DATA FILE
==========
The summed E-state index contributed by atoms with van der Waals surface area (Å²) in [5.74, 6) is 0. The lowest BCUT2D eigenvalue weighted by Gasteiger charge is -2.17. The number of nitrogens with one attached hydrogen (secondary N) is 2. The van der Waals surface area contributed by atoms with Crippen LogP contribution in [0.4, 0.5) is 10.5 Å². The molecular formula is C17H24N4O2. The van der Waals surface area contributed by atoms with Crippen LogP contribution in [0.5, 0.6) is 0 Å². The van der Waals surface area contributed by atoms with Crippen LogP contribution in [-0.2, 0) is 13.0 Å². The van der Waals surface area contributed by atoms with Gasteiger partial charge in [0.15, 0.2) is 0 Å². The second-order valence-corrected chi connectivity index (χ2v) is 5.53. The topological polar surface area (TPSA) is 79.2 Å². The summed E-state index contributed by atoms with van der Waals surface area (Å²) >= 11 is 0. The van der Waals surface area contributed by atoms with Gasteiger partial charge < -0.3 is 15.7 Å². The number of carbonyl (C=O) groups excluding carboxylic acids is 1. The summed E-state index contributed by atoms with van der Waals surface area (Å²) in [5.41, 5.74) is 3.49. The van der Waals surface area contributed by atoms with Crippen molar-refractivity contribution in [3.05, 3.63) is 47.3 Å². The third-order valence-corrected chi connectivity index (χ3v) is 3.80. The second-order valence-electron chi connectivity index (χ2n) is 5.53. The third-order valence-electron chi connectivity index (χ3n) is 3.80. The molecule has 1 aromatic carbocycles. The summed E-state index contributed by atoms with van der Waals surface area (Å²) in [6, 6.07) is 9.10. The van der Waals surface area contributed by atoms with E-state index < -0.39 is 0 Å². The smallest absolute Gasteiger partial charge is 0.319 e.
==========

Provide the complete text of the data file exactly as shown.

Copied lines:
The summed E-state index contributed by atoms with van der Waals surface area (Å²) in [5.74, 6) is 0. The lowest BCUT2D eigenvalue weighted by Gasteiger charge is -2.17. The number of nitrogens with one attached hydrogen (secondary N) is 2. The van der Waals surface area contributed by atoms with Crippen LogP contribution in [0.4, 0.5) is 10.5 Å². The molecular formula is C17H24N4O2. The van der Waals surface area contributed by atoms with Crippen LogP contribution in [0.5, 0.6) is 0 Å². The van der Waals surface area contributed by atoms with Crippen LogP contribution in [-0.2, 0) is 13.0 Å². The van der Waals surface area contributed by atoms with Gasteiger partial charge in [0.15, 0.2) is 0 Å². The second-order valence-corrected chi connectivity index (χ2v) is 5.53. The topological polar surface area (TPSA) is 79.2 Å². The summed E-state index contributed by atoms with van der Waals surface area (Å²) >= 11 is 0. The van der Waals surface area contributed by atoms with Gasteiger partial charge < -0.3 is 15.7 Å². The number of carbonyl (C=O) groups excluding carboxylic acids is 1. The summed E-state index contributed by atoms with van der Waals surface area (Å²) in [5.41, 5.74) is 3.49. The van der Waals surface area contributed by atoms with Crippen molar-refractivity contribution in [3.05, 3.63) is 47.3 Å². The third-order valence-corrected chi connectivity index (χ3v) is 3.80. The second-order valence-electron chi connectivity index (χ2n) is 5.53. The third-order valence-electron chi connectivity index (χ3n) is 3.80. The molecule has 1 aromatic carbocycles. The summed E-state index contributed by atoms with van der Waals surface area (Å²) in [6, 6.07) is 9.10. The van der Waals surface area contributed by atoms with E-state index < -0.39 is 0 Å². The smallest absolute Gasteiger partial charge is 0.319 e.